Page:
1

I have an application with a custom high availability (HA) feature that provides automatic failover from an active primary server that experiences a failure to a passive backup server. To date, this feature has included manual replication of all data between the primary and backup server on independent disks but with many headaches and performance problems as it is quite difficult to correctly and performantly implement full data replication. I am moving to a shared storage mechanism on SQL Server where I intend to make use of the more robust and performant HA capabilities of SQL Server and I need to modify my HA feature to work in that environment.

My question is how can I ensure that only one of either the primary or the backup server is writing to the database at a time? Obviously, in the case where the primary server fails catastrophically, there is no chance that it will be writing to the database at the same time that the backup server picks up. There are, however, less catastrophic scenarios in which certain systems on the primary may have gotten into a "bad state" and the backup needs to assert control over the primary which may still be partially functioning. In that case, there is a chance that both servers could attempt to write to the database with the potential result of data corruption. I don't think my particular situation is unique. As an example, SQL Server in a Failover Cluster configuration writes to shared storage such as a SAN and I would assume it also has to address this problem in failover scenarios. Are there any patterns or common approaches for handling this problem?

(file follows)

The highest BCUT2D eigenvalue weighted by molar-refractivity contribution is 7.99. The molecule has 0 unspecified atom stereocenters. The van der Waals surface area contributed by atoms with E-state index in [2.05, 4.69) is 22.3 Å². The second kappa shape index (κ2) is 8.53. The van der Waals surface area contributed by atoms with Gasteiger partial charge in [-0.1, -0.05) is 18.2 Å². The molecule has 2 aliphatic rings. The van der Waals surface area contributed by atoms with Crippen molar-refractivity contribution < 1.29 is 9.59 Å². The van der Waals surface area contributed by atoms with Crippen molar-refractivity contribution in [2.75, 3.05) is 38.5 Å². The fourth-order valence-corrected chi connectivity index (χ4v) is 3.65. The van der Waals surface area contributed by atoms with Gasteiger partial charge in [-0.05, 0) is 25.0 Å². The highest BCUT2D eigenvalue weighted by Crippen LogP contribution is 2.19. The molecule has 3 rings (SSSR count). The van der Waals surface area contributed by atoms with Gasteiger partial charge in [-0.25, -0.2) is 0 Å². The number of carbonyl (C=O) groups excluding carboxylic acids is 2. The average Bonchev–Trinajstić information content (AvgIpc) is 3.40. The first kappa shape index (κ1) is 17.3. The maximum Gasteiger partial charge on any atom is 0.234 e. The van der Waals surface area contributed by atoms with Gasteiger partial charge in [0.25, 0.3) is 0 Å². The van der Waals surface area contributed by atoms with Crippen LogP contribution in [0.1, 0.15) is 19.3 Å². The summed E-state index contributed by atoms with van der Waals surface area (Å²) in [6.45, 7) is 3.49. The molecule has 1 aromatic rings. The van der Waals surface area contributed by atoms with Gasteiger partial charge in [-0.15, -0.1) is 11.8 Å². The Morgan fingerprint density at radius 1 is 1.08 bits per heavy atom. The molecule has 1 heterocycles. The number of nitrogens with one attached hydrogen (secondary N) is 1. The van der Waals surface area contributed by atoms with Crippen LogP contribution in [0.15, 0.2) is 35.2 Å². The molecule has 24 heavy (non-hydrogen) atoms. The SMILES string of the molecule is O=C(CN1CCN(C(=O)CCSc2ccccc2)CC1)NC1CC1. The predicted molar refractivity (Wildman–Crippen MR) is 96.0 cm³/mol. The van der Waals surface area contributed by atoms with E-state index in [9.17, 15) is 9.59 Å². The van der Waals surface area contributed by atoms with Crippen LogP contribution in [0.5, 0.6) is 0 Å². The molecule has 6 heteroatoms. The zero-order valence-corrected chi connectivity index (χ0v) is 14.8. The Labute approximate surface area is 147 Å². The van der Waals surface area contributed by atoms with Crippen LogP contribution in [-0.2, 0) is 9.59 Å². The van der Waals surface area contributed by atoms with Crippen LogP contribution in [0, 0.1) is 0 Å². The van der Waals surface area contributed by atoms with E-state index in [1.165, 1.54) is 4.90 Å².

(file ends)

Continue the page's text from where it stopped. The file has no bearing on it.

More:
Through Google searches and the like, I haven't turned up any techniques that would work across machine boundaries. The one idea I had was configuring the primary and backup servers to connect to the database using different logins. In the case of failover, the first action of the backup server would be to disable the login of the primary server. While that might work, it seems like a hack to me and would also require administrative privileges on the database, something that end users are understandably hesitant to grant to individual applications. Any pointers to known patterns or other suggestions would be appreciated.

Your Answer

By clicking “Post Your Answer”, you agree to our terms of service, privacy policy and cookie policy

Browse other questions tagged or ask your own question.